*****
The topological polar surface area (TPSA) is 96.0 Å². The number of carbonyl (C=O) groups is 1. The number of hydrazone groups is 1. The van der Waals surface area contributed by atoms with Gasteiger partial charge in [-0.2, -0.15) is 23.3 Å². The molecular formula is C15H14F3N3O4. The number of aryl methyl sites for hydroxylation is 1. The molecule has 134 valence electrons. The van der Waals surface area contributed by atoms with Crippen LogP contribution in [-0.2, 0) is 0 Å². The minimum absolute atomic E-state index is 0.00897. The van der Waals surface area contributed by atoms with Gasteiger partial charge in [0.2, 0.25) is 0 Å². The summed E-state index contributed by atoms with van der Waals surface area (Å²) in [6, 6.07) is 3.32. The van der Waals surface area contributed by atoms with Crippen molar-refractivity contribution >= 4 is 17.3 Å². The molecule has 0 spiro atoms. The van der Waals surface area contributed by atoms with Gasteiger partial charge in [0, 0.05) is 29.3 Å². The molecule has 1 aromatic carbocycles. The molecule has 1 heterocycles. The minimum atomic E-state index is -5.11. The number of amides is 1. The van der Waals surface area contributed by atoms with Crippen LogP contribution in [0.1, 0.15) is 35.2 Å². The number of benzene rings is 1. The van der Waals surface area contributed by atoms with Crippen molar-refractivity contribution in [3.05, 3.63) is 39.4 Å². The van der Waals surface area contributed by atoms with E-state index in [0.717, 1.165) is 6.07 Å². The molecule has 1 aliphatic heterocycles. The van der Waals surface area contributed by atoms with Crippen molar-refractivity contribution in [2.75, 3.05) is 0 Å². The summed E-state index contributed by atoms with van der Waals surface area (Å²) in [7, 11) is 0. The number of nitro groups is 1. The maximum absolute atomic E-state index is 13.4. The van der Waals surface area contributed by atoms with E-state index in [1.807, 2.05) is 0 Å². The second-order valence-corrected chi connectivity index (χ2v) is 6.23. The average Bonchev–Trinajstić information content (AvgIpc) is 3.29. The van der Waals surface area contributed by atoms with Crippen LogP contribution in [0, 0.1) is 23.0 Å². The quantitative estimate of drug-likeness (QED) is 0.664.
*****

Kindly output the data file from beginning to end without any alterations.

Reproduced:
The topological polar surface area (TPSA) is 96.0 Å². The number of carbonyl (C=O) groups is 1. The number of hydrazone groups is 1. The van der Waals surface area contributed by atoms with Gasteiger partial charge in [-0.2, -0.15) is 23.3 Å². The molecular formula is C15H14F3N3O4. The number of aryl methyl sites for hydroxylation is 1. The molecule has 134 valence electrons. The van der Waals surface area contributed by atoms with Crippen LogP contribution in [-0.2, 0) is 0 Å². The minimum absolute atomic E-state index is 0.00897. The van der Waals surface area contributed by atoms with Gasteiger partial charge in [0.2, 0.25) is 0 Å². The summed E-state index contributed by atoms with van der Waals surface area (Å²) in [6, 6.07) is 3.32. The van der Waals surface area contributed by atoms with Crippen molar-refractivity contribution >= 4 is 17.3 Å². The molecule has 0 spiro atoms. The van der Waals surface area contributed by atoms with Gasteiger partial charge in [0, 0.05) is 29.3 Å². The molecule has 1 aromatic carbocycles. The molecule has 1 heterocycles. The minimum atomic E-state index is -5.11. The number of amides is 1. The van der Waals surface area contributed by atoms with Crippen LogP contribution in [0.1, 0.15) is 35.2 Å². The number of benzene rings is 1. The van der Waals surface area contributed by atoms with Crippen molar-refractivity contribution in [3.05, 3.63) is 39.4 Å². The van der Waals surface area contributed by atoms with E-state index in [0.717, 1.165) is 6.07 Å². The molecule has 1 aliphatic heterocycles. The van der Waals surface area contributed by atoms with Crippen molar-refractivity contribution in [2.75, 3.05) is 0 Å². The summed E-state index contributed by atoms with van der Waals surface area (Å²) in [7, 11) is 0. The number of nitro groups is 1. The maximum absolute atomic E-state index is 13.4. The van der Waals surface area contributed by atoms with E-state index in [1.807, 2.05) is 0 Å². The second-order valence-corrected chi connectivity index (χ2v) is 6.23. The average Bonchev–Trinajstić information content (AvgIpc) is 3.29. The van der Waals surface area contributed by atoms with Crippen LogP contribution in [0, 0.1) is 23.0 Å². The quantitative estimate of drug-likeness (QED) is 0.664.